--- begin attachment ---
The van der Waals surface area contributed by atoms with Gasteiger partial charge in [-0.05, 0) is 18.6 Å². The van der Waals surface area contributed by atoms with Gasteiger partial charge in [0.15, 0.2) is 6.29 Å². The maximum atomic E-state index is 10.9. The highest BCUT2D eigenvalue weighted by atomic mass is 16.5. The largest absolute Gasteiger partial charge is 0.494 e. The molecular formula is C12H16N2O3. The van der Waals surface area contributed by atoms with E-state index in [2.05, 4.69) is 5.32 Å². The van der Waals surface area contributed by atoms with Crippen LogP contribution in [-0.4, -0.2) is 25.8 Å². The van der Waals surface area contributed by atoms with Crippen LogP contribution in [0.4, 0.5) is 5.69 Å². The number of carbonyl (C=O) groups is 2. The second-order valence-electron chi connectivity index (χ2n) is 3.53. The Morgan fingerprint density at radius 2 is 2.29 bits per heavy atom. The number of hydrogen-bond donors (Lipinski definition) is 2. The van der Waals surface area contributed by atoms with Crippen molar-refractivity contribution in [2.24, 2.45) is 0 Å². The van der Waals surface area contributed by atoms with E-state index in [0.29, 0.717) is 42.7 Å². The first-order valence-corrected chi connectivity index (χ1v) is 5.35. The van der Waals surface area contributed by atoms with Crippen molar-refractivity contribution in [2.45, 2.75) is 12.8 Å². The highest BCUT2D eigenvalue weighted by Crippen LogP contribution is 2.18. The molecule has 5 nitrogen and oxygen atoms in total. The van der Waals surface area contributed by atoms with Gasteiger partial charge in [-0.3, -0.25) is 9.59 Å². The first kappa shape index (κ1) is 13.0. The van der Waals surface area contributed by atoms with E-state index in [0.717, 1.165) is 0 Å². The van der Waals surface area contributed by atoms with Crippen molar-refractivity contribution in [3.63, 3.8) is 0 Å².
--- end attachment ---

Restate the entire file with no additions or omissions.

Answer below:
The van der Waals surface area contributed by atoms with Gasteiger partial charge in [-0.05, 0) is 18.6 Å². The van der Waals surface area contributed by atoms with Gasteiger partial charge in [0.15, 0.2) is 6.29 Å². The maximum atomic E-state index is 10.9. The highest BCUT2D eigenvalue weighted by atomic mass is 16.5. The largest absolute Gasteiger partial charge is 0.494 e. The molecular formula is C12H16N2O3. The van der Waals surface area contributed by atoms with E-state index in [2.05, 4.69) is 5.32 Å². The van der Waals surface area contributed by atoms with Crippen LogP contribution in [-0.4, -0.2) is 25.8 Å². The van der Waals surface area contributed by atoms with Crippen LogP contribution in [0.4, 0.5) is 5.69 Å². The number of carbonyl (C=O) groups is 2. The second-order valence-electron chi connectivity index (χ2n) is 3.53. The Morgan fingerprint density at radius 2 is 2.29 bits per heavy atom. The number of hydrogen-bond donors (Lipinski definition) is 2. The van der Waals surface area contributed by atoms with Crippen molar-refractivity contribution in [2.24, 2.45) is 0 Å². The van der Waals surface area contributed by atoms with E-state index in [0.29, 0.717) is 42.7 Å². The first-order valence-corrected chi connectivity index (χ1v) is 5.35. The van der Waals surface area contributed by atoms with Crippen molar-refractivity contribution in [2.45, 2.75) is 12.8 Å². The highest BCUT2D eigenvalue weighted by Crippen LogP contribution is 2.18. The molecule has 5 nitrogen and oxygen atoms in total. The van der Waals surface area contributed by atoms with Gasteiger partial charge in [-0.3, -0.25) is 9.59 Å². The first kappa shape index (κ1) is 13.0. The van der Waals surface area contributed by atoms with E-state index in [0.717, 1.165) is 0 Å². The van der Waals surface area contributed by atoms with Crippen molar-refractivity contribution in [3.63, 3.8) is 0 Å².